The relationship between the media and the Courts has always been a difficult one. One is seeking to achieve justice and the other, at its heart, is a business trying to sell papers, website subscriptions or advertising.
This tension has been recently highlighted within comments made by Justice Ian Harrison in the Supreme Court of NSW in his sentencing decision for Harriet Wran, daughter of former NSW premier Neville Wran, who was prosecuted for robbery and accessory to murder.
Given the identity of Wran's father, her case attracted intense media attention and led, in Justice Harrison's words, to an "ill informed" and "sustained and unpleasant campaign" against her by several NSW newspapers, resulting in "immense psychological distress".
A Judge delivering a withering critique of the media's coverage of criminal proceedings is of course nothing new, but what makes this case different is His Honour's acknowledgement that he had taken into account the damage caused by the media's treatment of the accused in deciding the sentence to be imposed. In other words, the suffering caused by the media would appear to have directly reduced the punishment inflicted by the Court's sentence - similar to a custodial sentence taking into account time already spent in prison awaiting trial.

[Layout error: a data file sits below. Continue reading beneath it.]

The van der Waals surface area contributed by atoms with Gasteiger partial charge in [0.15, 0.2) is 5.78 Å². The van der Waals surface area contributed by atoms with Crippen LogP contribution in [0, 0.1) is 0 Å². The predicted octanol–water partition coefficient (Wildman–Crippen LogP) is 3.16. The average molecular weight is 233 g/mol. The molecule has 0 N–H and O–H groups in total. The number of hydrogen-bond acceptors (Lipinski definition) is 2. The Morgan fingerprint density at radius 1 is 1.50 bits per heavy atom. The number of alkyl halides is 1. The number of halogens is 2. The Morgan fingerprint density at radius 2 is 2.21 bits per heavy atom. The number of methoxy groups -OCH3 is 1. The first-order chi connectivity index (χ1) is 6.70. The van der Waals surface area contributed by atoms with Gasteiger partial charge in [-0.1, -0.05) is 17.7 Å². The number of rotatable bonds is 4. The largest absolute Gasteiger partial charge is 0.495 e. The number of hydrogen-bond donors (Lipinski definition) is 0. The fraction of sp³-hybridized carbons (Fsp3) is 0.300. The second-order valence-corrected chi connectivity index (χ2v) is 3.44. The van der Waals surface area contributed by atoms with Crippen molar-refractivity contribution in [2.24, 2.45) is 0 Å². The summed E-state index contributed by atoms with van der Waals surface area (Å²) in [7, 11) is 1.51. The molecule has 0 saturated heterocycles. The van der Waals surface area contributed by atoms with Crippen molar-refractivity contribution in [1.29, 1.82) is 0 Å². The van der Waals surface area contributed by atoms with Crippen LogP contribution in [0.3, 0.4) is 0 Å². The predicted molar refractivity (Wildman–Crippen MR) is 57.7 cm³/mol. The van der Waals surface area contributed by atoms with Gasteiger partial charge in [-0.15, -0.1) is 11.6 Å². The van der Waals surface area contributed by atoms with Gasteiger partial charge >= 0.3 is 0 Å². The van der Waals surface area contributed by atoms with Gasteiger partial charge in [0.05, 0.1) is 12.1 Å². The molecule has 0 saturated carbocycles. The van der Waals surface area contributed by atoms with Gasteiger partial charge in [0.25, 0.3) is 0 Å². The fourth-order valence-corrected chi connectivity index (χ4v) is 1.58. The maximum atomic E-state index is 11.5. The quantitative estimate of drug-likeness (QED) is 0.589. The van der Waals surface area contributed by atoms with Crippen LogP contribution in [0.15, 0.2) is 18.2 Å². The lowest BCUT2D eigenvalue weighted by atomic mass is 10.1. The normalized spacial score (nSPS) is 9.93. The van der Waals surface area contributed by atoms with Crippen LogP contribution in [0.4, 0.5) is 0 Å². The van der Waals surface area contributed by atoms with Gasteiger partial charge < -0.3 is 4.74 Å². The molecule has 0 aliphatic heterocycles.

This has certainly led to some robust debate between the legal and media sectors, including a bold response from the Sydney newspapers identified in the Judgment as being the main protagonists, who bluntly suggested that it was not the court's role to consider questions of 'media taste'. So was this a Judge being flexible in achieving justice by having regard for the impact that a negative media campaign can have on an individual, or the Courts trying to wade into an arena outside of their jurisdiction?
A cynical observer might reflect that a Judge attacking newspapers operating at the tabloid end of the spectrum for sensationalism and unreasonable attacks on those in the public glare merely adds more fuel to their sales figures and will not ultimately have any impact on the decisions made by those controlling the editorial content. On the flip side, for how long will newspapers and in particular 'social' magazines be able to justify their content, however base, invasive or damaging to the individual, with the argument that it is up to the public whether they choose to consume?